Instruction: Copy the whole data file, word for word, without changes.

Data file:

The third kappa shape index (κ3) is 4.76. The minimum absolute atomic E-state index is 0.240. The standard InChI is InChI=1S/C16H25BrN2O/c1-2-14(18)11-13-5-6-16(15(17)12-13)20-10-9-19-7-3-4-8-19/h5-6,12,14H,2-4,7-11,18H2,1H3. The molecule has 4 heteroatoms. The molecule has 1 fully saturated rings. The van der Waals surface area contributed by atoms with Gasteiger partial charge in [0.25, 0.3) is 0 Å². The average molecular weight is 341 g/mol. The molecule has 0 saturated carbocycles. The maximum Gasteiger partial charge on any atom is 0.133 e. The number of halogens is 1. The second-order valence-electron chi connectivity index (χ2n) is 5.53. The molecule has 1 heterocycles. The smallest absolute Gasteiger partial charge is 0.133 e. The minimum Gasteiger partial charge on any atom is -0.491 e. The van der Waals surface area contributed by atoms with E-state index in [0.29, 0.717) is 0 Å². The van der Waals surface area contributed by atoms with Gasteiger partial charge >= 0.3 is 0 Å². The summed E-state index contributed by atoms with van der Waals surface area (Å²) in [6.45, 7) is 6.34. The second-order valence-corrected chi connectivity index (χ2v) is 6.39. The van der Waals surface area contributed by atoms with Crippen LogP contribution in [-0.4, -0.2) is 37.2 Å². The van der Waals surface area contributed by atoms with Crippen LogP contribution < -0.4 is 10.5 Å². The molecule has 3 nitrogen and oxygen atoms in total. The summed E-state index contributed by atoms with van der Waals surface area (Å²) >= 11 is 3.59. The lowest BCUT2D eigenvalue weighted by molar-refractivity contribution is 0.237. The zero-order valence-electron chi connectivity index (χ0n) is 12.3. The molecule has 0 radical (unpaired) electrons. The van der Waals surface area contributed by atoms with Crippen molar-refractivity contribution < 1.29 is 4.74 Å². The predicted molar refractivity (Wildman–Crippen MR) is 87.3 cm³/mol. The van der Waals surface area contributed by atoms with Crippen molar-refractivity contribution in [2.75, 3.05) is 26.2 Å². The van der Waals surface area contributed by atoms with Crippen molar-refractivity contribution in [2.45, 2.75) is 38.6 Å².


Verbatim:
The third kappa shape index (κ3) is 4.76. The minimum absolute atomic E-state index is 0.240. The standard InChI is InChI=1S/C16H25BrN2O/c1-2-14(18)11-13-5-6-16(15(17)12-13)20-10-9-19-7-3-4-8-19/h5-6,12,14H,2-4,7-11,18H2,1H3. The molecule has 4 heteroatoms. The molecule has 1 fully saturated rings. The van der Waals surface area contributed by atoms with Gasteiger partial charge in [0.25, 0.3) is 0 Å². The average molecular weight is 341 g/mol. The molecule has 0 saturated carbocycles. The maximum Gasteiger partial charge on any atom is 0.133 e. The number of halogens is 1. The second-order valence-electron chi connectivity index (χ2n) is 5.53. The molecule has 1 heterocycles. The smallest absolute Gasteiger partial charge is 0.133 e. The minimum Gasteiger partial charge on any atom is -0.491 e. The van der Waals surface area contributed by atoms with E-state index in [0.29, 0.717) is 0 Å². The van der Waals surface area contributed by atoms with Gasteiger partial charge >= 0.3 is 0 Å². The summed E-state index contributed by atoms with van der Waals surface area (Å²) in [6.45, 7) is 6.34. The second-order valence-corrected chi connectivity index (χ2v) is 6.39. The van der Waals surface area contributed by atoms with Crippen LogP contribution in [-0.4, -0.2) is 37.2 Å². The van der Waals surface area contributed by atoms with Crippen LogP contribution < -0.4 is 10.5 Å². The molecule has 3 nitrogen and oxygen atoms in total. The summed E-state index contributed by atoms with van der Waals surface area (Å²) >= 11 is 3.59. The lowest BCUT2D eigenvalue weighted by molar-refractivity contribution is 0.237. The zero-order valence-electron chi connectivity index (χ0n) is 12.3. The molecule has 0 radical (unpaired) electrons. The van der Waals surface area contributed by atoms with Crippen molar-refractivity contribution < 1.29 is 4.74 Å². The predicted molar refractivity (Wildman–Crippen MR) is 87.3 cm³/mol. The van der Waals surface area contributed by atoms with Crippen molar-refractivity contribution in [2.75, 3.05) is 26.2 Å². The van der Waals surface area contributed by atoms with Crippen molar-refractivity contribution in [2.45, 2.75) is 38.6 Å².